We eventually reach a clearing in the forest. Reini explains that he not only drilled the holes in the rock but even created the path through the trees we have just walked along. Making a rock climbing route, it seems, is hard work. "Over the years I have bolted almost 1,500 rope lengths. I keep an exact record of all my projects," he tells me. We reach the top and sit down to enjoy the view of the Inn Valley below. "This place has a real charm in winter. When the sun is low in the sky and the rocks are bathed in orange light. When the village in the valley is gently warmed by the winter sun. For me, that is Tirol."

From action and adventure to peace and quiet

Our photographer decides this is a good spot for a few portraits. "Give us a mischievous smile," he calls out. Reini is used to having cameras pointing at him. But who is Reinhold Scherer? What motivates him? "Climbing is a huge part of my life. When I was younger I wanted to do the hardest routes I could possibly find. Now, I don't need such extremes. My goal is to find cool places and enjoy spending time on my own. I love coming here and letting my thoughts wander. It's a great contrast to my day job, where I am often surrounded by thousands of people."


That brings us to yet another part of his profile: the businessman. Reini is the founder and general manager of the Kletterzentrum Innsbruck, one of the most innovative indoor climbing centres in the world with more than 500 climbing routes and 200 boulder problems. The "KI", as it is known, is a place where amateurs train alongside some of the world's top climbers. "Climbing has gone from being a real niche sport to a mainstream activity which is a nowadays a huge part of the outdoor scene in Tirol." So what is the secret to his success. "I'm not really a multitasker. I like putting my mind to one project and focussing all my energy on that. Once it is done, it's time to move on to the next one."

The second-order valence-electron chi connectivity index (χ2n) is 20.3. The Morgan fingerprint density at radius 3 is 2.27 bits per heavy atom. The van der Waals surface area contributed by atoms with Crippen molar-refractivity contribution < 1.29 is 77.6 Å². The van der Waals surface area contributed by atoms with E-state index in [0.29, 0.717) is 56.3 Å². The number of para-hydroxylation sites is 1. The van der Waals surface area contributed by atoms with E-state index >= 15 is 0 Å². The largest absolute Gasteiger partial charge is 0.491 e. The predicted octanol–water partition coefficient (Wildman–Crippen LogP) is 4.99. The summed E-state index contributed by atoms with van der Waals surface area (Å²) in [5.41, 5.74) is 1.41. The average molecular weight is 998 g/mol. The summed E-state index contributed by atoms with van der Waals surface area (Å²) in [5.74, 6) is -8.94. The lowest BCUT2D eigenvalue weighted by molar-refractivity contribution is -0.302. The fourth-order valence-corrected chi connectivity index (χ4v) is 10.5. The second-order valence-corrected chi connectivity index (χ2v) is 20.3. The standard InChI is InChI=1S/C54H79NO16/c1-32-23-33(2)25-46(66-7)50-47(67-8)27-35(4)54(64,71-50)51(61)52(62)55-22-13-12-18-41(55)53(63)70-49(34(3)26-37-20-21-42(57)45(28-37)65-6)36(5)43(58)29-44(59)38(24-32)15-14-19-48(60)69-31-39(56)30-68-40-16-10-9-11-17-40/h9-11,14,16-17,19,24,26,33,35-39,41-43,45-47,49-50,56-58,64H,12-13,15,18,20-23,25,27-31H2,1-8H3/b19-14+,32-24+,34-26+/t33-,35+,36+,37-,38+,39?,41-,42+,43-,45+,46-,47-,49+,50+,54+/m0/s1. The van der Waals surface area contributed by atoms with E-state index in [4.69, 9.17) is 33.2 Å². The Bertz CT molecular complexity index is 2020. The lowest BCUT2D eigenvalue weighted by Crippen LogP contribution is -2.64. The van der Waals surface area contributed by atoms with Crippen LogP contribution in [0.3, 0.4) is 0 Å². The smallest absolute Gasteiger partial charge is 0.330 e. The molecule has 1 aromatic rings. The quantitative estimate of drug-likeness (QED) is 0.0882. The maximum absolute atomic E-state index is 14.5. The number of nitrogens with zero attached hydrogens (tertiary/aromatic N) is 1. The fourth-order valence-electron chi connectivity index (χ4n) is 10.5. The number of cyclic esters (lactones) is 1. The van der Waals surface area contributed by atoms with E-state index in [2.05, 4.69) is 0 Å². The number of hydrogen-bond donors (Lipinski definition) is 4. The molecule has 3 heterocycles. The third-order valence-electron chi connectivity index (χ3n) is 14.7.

So who is the real Reini Scherer? The climber? The coach? The businessman? The visionary? Or maybe the family father in search of peace and quiet? I guess it's the wrong question to ask. Reini, like all of us, has many facets. As we sit together and gaze across the valley below, a smile creeps across his lips. What could he be thinking? Maybe he has spotted a new project. Or maybe it is the simple pleasure of a man truly in his element.


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An outdoorswoman with a passion for sports, Mathea is always looking for authentic stories about Tirol. You can usually find her in the backcountry, surrounded by good people.